Praxis Elementary Education Prep—Phonics and Word Recognition - dummies

Praxis Elementary Education Prep—Phonics and Word Recognition

By Carla C. Kirkland, Chan Cleveland

The Praxis Elementary Education exam contains questions on teaching phonics and helping students to recognize words. You’ll be tested on your familiarity with techniques such as shared reading, instant recognition, and running records.

When readers can look at a printed word and say it out loud, they are decoding it. Beginning readers learn to recognize, or decode, many words, including word families and high-frequency words. So, having learned to read cat, readers may learn other words in the at family, including bat, fat, hat, mat, sat, and that. Written language games involving rhyme can help students learn phonics.

High-frequency words are often sight words; that is, readers need to decode them by sight rather than rely on how the sounds in the words are put together. Such words as the, you, and said are examples of frequently used words that readers learn by sight. A strategy that may work here is shared reading, where students read along with the teacher, or, once initial learning has taken place, where students read in peer groups. Once students have a firm basis, independent reading can serve as a helpful strategy.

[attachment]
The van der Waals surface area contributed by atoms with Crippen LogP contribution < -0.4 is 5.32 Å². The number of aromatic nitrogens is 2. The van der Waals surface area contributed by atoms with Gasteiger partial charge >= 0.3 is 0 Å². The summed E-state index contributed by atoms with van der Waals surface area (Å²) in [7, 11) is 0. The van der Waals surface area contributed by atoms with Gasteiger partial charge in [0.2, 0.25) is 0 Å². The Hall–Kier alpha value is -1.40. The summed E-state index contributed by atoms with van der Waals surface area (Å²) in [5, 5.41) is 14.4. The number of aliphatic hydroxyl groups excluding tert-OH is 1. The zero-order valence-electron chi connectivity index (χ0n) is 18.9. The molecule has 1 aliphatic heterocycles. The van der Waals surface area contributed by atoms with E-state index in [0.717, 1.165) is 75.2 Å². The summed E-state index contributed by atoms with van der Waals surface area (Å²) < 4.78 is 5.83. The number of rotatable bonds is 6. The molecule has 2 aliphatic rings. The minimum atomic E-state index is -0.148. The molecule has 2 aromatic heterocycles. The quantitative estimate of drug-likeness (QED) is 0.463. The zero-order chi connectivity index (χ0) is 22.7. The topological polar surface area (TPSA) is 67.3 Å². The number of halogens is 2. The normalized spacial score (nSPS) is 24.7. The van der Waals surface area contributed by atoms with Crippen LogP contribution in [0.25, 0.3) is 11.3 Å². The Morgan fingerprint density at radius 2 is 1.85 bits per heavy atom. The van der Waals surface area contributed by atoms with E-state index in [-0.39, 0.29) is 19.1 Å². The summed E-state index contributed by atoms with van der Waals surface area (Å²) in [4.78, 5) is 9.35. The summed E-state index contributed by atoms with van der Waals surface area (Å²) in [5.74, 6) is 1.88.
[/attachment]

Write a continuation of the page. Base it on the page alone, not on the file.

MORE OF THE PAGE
In addition to memorizing high-frequency words and using the strategy of instant recognition, students may use different context clues—in a text itself—to help them know what they’re reading. These clues may be semantic, based on the general meaning of the story or sentence; syntactic, based on word order in a sentence; and picture or symbolic, based on illustrations.

You can keep track of a student’s word-recognition skills by using a running record. Here, following along as a student reads, the teacher makes a mark or note above each word to show whether it was read correctly or not. The teacher then arrives at the student’s accuracy rate using this formula: (total words read – total errors) / total words read × 100. To analyze the results, use these text terms and percentages:

  • Independent. The student can read 95 to 100 percent of the text.
  • Instructional. The student can read 90 to 95 percent of the text.
  • Frustrational. The student can read less than 90 percent; the text is too difficult.

Practice question

  1. In a first-grade class, the teacher checks each word as a student reads. Out of 200 total words, the student makes 34 errors. Which category is the student in?
    A. Running record independent
    B. Running record instructional
    C. Instant recognition instructional
    D. Running record frustrational

Answer and explanation

  1. The correct answer is Choice (D).
    A total of 200 words read – 34 errors = 166. 166 / 200 = 0.83. Multiplied by 100, this decimal = 83 percent, which is below 90 percent and in the running record frustrational category. Choice (A) would require the percentage to be from 95 to 100 percent. Choice (B) would require the percentage to be from 90 to 95 percent. Choice (C) refers to a category that does not exist. The formula pertains to a running record.